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P2 and N1c components of the auditory evoked potential (AEP) have been shown to be sensitive to remodeling of the auditory cortex by training at pitch discrimination in nonmusician subjects. Here, we investigated whether these neuroplastic components of the AEP are enhanced in musicians in accordance with their musical training histories. Highly skilled(More)
Normal listeners possess the remarkable perceptual ability to select a single speech stream among many competing talkers. However, few studies of selective attention have addressed the unique nature of speech as a temporally extended and complex auditory object. We hypothesized that sustained selective attention to speech in a multitalker environment would(More)
Auditory evoked potentials (AEPs) express the development of mature synaptic connections in the upper neocortical laminae known to occur between 4 and 15 years of age. AEPs evoked by piano, violin, and pure tones were measured twice in a group of 4- to 5-year-old children enrolled in Suzuki music lessons and in non-musician controls. P1 was larger in the(More)
Oscillatory gamma band activity (GBA, 30-100 Hz) has been shown to correlate with perceptual and cognitive phenomena including feature binding, template matching, and learning and memory formation. We hypothesized that if GBA reflects highly learned perceptual template matching, we should observe its development in musicians specific to the timbre of their(More)
Does musical training affect our perception of speech? For example, does learning to play a musical instrument modify the neural circuitry for auditory processing in a way that improves one's ability to perceive speech more clearly in noisy environments? If so, can speech perception in individuals with hearing loss (HL), who struggle in noisy situations,(More)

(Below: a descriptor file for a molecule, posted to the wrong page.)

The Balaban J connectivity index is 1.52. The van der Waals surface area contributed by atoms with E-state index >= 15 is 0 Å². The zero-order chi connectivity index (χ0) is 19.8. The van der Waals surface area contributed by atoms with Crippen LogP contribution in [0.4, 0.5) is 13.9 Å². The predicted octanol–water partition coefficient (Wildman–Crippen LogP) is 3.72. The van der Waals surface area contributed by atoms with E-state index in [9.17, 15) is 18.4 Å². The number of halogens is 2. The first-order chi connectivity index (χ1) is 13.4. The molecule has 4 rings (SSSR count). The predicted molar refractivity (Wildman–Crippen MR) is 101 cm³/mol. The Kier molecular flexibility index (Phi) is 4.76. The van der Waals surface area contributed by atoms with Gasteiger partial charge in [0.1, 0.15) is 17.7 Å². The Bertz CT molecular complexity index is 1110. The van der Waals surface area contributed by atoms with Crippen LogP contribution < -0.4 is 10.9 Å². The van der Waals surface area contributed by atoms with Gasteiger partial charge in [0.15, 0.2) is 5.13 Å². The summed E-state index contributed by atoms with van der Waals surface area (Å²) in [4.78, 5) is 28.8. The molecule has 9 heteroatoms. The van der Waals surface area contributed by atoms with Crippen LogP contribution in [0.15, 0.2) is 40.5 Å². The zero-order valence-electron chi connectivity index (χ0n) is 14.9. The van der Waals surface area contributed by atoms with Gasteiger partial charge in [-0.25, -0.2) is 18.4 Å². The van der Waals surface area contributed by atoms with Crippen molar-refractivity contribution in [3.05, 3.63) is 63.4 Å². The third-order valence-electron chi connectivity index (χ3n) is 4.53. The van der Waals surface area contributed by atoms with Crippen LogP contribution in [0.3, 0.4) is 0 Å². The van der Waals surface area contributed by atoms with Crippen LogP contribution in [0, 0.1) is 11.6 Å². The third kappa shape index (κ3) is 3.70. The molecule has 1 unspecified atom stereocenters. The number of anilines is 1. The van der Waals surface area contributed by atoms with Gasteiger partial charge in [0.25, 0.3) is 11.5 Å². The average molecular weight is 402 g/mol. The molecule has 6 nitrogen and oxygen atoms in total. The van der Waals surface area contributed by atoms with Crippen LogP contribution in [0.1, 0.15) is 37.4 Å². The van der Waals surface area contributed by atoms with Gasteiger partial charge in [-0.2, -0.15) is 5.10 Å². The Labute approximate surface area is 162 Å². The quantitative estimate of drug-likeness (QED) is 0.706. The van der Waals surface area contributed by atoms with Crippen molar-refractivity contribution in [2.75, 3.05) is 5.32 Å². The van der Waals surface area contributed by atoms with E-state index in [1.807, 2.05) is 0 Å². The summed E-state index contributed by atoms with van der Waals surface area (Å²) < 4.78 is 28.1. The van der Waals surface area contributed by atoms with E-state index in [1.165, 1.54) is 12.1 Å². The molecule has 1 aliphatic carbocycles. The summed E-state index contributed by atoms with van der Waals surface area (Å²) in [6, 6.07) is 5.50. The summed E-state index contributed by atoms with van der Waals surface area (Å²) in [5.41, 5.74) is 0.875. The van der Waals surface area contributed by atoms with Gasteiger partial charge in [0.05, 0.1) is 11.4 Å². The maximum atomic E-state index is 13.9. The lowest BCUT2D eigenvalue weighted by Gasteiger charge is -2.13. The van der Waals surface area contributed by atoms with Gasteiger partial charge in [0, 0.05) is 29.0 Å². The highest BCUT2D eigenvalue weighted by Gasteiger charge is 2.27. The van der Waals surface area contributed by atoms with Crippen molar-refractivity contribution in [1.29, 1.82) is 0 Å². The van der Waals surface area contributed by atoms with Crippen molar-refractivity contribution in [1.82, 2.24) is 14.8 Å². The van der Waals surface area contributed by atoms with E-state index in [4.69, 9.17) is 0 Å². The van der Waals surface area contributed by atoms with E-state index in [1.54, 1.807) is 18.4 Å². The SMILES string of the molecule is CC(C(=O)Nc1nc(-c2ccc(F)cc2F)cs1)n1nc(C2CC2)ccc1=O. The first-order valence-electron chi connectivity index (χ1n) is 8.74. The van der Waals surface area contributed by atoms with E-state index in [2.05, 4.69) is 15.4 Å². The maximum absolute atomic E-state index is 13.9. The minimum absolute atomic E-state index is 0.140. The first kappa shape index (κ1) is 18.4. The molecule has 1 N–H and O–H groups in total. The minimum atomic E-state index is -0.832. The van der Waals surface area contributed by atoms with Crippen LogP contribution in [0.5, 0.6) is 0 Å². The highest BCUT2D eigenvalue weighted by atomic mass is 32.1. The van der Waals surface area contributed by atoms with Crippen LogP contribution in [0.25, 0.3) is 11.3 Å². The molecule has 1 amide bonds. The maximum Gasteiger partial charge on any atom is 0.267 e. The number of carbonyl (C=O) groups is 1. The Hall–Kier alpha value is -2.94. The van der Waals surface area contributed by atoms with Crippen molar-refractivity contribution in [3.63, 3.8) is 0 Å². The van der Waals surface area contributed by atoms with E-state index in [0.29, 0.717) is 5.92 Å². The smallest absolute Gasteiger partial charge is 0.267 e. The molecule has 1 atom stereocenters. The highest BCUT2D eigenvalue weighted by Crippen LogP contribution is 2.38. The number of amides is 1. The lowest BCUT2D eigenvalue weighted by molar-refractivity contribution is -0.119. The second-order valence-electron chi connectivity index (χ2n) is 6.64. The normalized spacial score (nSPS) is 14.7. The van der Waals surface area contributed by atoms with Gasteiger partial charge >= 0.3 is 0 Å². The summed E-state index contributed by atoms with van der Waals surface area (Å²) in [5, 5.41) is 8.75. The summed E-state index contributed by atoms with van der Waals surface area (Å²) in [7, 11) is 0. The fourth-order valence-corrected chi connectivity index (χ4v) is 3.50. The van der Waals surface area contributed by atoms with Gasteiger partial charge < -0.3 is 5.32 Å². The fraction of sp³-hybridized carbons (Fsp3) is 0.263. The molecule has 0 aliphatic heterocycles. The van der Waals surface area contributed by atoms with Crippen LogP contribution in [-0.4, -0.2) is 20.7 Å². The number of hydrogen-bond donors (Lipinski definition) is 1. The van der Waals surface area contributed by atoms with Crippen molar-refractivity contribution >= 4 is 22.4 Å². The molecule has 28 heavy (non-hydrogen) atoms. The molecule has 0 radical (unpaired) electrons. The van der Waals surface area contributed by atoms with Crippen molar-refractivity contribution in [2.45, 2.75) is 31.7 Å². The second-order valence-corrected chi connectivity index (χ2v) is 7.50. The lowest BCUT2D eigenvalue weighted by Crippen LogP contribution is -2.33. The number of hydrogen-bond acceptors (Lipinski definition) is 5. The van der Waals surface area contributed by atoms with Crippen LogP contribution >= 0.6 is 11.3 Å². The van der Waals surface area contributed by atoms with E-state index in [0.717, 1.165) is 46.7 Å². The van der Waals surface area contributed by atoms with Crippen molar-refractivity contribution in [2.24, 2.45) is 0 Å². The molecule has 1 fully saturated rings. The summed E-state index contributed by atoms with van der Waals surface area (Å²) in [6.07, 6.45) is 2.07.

The auditory cortex undergoes functional and anatomical development that reflects specialization for learned sounds. In humans, auditory maturation is evident in transient auditory-evoked potentials (AEPs) elicited by speech or music. However, neural oscillations at specific frequencies are also known to play an important role in perceptual processing. We(More)
Phonemic restoration occurs when speech is perceived to be continuous through noisy interruptions, even when the speech signal is artificially removed from the interrupted epochs. This temporal filling-in illusion helps maintain robust comprehension in adverse environments and illustrates how contextual knowledge through the auditory modality (e.g.,(More)
PURPOSE Several acoustic cues specify any single phonemic contrast. Nonetheless, adult, native speakers of a language share weighting strategies, showing preferential attention to some properties over others. Cochlear implant (CI) signal processing disrupts the salience of some cues: In general, amplitude structure remains readily available, but spectral(More)
Acoustic complexity of a stimulus has been shown to modulate the electromagnetic N1 (latency approximately 110 ms) and P2 (latency 190 ms) auditory evoked responses. We compared the relative sensitivity of electroencephalography (EEG) and magnetoencephalography (MEG) to these neural correlates of sensation. Simultaneous EEG and MEG were recorded while(More)
We investigated the development of weighting strategies for acoustic cues by examining the morphology of the N1-P2 auditory evoked potential (AEP) to changes in amplitude rise time (ART) and rate of formant transition (RFT) of consonant-vowel (CV) pairs in 4-6-year olds and adults. In the AEP session, individuals listened passively to the CVs /ba/, /wa/,(More)